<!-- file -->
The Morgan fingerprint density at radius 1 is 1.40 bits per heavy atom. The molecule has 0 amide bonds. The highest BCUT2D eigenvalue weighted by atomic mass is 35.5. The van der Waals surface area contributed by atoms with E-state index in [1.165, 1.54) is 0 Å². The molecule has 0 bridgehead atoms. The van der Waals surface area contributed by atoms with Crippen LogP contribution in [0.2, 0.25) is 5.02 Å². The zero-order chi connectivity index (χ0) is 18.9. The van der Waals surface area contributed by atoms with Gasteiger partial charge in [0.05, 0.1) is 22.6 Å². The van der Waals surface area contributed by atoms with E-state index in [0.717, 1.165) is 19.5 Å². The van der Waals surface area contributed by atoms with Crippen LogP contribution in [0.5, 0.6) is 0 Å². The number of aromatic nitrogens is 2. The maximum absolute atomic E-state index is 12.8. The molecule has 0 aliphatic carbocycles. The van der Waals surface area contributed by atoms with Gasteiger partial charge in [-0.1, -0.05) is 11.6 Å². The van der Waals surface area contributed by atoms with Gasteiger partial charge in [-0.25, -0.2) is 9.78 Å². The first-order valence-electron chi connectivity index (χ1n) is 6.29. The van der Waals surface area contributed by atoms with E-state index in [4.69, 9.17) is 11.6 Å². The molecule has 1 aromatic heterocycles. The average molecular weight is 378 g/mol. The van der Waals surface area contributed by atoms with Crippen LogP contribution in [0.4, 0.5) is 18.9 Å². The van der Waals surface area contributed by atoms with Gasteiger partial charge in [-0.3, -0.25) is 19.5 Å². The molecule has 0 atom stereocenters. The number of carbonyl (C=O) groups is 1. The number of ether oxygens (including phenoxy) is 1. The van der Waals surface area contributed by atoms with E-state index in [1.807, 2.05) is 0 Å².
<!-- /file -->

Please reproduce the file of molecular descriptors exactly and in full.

The Morgan fingerprint density at radius 1 is 1.40 bits per heavy atom. The molecule has 0 amide bonds. The highest BCUT2D eigenvalue weighted by atomic mass is 35.5. The van der Waals surface area contributed by atoms with E-state index in [1.165, 1.54) is 0 Å². The molecule has 0 bridgehead atoms. The van der Waals surface area contributed by atoms with Crippen LogP contribution in [0.2, 0.25) is 5.02 Å². The zero-order chi connectivity index (χ0) is 18.9. The van der Waals surface area contributed by atoms with Gasteiger partial charge in [0.05, 0.1) is 22.6 Å². The van der Waals surface area contributed by atoms with E-state index in [0.717, 1.165) is 19.5 Å². The van der Waals surface area contributed by atoms with Crippen LogP contribution in [0.5, 0.6) is 0 Å². The number of aromatic nitrogens is 2. The maximum absolute atomic E-state index is 12.8. The molecule has 0 aliphatic carbocycles. The van der Waals surface area contributed by atoms with Gasteiger partial charge in [-0.1, -0.05) is 11.6 Å². The van der Waals surface area contributed by atoms with Gasteiger partial charge in [-0.25, -0.2) is 9.78 Å². The first-order valence-electron chi connectivity index (χ1n) is 6.29. The van der Waals surface area contributed by atoms with E-state index in [4.69, 9.17) is 11.6 Å². The molecule has 1 aromatic heterocycles. The average molecular weight is 378 g/mol. The van der Waals surface area contributed by atoms with Crippen LogP contribution in [0.4, 0.5) is 18.9 Å². The van der Waals surface area contributed by atoms with Gasteiger partial charge in [-0.3, -0.25) is 19.5 Å². The molecule has 0 atom stereocenters. The number of carbonyl (C=O) groups is 1. The number of ether oxygens (including phenoxy) is 1. The van der Waals surface area contributed by atoms with E-state index in [1.807, 2.05) is 0 Å².